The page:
A federal judge has kicked a high-profile attorney for the National Rifle Association off a case the gun group brought against its longtime insurance partner after The Trace reported the attorney had made a false claim in a filing.

Judge Liam O’Grady castigated the lawyer, William A. Brewer III, at a proceeding in an Eastern District of Virginia courtroom on Thursday morning before barring Brewer from appearing before his court. O’Grady had summoned Brewer to explain himself after The Trace revealed in August that Brewer’s application to represent the NRA omitted prior accusations of misconduct.

The Virginia-based NRA is suing insurance brokerage Lockton Affinity for breach of contract over Lockton’s pledge, in a settlement with the state of New York, to stop working with the NRA. New York regulators ruled in May that Carry Guard, an insurance plan sold to NRA members to cover legal costs stemming from shootings, violated state laws against insuring intentional acts of wrongdoing and was being marketed without a license by the NRA. Lockton originally developed and administered Carry Guard on behalf of the NRA.

The NRA claims that Lockton illegally ended their long business relationship and failed to perform due diligence when developing and launching Carry Guard. The gun group hired Brewer to press its case.

Because Brewer is a member of the bar in Texas and New York but not Virginia, he had to submit what’s called a “pro hac vice” application to the court to appear on the NRA’s behalf in this case. In that application, Brewer claimed he had never been reprimanded or disciplined for his behavior. But in 2016, a Texas judge fined him $177,000 for allegedly attempting to tamper with potential witnesses and jurors in a wrongful death suit. The fine was upheld on appeal, though Brewer has appealed the penalty to Texas Supreme Court.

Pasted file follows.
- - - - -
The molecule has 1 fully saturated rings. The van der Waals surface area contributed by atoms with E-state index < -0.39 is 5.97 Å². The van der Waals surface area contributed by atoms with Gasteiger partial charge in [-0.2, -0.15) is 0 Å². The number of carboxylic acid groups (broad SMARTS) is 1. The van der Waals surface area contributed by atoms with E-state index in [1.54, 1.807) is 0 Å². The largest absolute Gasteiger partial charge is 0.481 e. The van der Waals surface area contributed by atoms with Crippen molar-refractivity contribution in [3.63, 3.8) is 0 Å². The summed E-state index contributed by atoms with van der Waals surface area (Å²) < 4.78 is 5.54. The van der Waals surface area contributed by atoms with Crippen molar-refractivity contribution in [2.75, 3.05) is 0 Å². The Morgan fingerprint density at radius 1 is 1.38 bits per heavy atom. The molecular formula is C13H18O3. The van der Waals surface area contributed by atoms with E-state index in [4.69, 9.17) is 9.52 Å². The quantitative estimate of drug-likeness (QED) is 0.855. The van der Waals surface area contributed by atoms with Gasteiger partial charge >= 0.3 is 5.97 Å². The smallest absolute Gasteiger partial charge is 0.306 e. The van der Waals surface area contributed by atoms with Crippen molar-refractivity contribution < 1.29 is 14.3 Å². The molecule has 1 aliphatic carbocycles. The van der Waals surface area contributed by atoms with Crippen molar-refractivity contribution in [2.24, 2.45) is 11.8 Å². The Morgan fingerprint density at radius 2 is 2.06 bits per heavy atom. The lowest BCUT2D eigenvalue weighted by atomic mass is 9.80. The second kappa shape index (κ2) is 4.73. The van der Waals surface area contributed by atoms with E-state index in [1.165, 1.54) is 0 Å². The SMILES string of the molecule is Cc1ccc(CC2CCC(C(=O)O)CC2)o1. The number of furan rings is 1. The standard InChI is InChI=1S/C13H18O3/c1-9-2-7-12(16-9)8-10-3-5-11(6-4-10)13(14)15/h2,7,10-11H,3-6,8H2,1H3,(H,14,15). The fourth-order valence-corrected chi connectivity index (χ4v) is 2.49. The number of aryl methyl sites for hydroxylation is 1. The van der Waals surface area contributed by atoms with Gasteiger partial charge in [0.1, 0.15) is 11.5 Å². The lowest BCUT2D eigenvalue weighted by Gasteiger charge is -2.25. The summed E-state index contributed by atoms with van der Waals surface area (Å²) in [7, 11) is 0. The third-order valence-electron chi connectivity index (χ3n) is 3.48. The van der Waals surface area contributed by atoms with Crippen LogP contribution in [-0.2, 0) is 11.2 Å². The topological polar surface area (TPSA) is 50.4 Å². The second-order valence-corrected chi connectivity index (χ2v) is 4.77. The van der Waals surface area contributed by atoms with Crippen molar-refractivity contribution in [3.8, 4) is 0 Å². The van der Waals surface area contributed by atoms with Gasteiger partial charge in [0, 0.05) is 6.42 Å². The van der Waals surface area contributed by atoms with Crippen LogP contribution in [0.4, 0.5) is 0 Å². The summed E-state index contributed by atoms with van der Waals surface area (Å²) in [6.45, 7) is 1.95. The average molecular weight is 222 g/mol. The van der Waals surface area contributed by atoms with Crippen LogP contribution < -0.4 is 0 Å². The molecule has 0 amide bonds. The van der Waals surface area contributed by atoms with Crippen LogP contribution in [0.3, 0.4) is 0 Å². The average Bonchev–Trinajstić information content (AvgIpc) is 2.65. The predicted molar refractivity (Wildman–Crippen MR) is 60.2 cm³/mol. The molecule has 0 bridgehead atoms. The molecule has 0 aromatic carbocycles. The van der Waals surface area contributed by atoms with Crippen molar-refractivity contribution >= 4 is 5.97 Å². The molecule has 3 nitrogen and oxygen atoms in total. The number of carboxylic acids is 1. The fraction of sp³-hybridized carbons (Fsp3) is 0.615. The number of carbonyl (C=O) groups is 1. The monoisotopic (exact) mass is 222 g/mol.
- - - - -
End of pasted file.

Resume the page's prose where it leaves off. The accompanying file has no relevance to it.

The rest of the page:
“These are very serious allegations,” Judge O’Grady said Thursday. “Had I known about [them], I would not have signed the pro hac vice application and would not have admitted Mr. Brewer.”

Brewer’s dismissal is a headache for the NRA as it fights to safeguard its ability to sell insurance products to its members, a significant source of revenue for the group. Carry Guard and other NRA insurance products are drawing more regulatory scrutiny: Just this week, the state of California issued a cease-and-desist letter demanding that the NRA stop selling Carry Guard in the state.

Addressing the judge on Thursday morning, Brewer apologized for being “a burden to the court.” He said he thought the application only referred to “final matters,” not those on appeal, when it asked about past discipline.

“Did you not read the statement?” Judge O’Grady asked in response. “How could you read it any other way?”

“Looking back, perhaps I made a mistake,” replied Brewer, who has cultivated a reputation over decades as a brash and successful “rainmaker” attorney.

Brewer told The Trace that his firm will continue to represent the NRA against Lockton, and that he will “review his options” for responding to O’Grady’s revocation.

The NRA’s general counsel, John Frazer, was in the courtroom during the proceedings. When approached after the session, he declined to comment.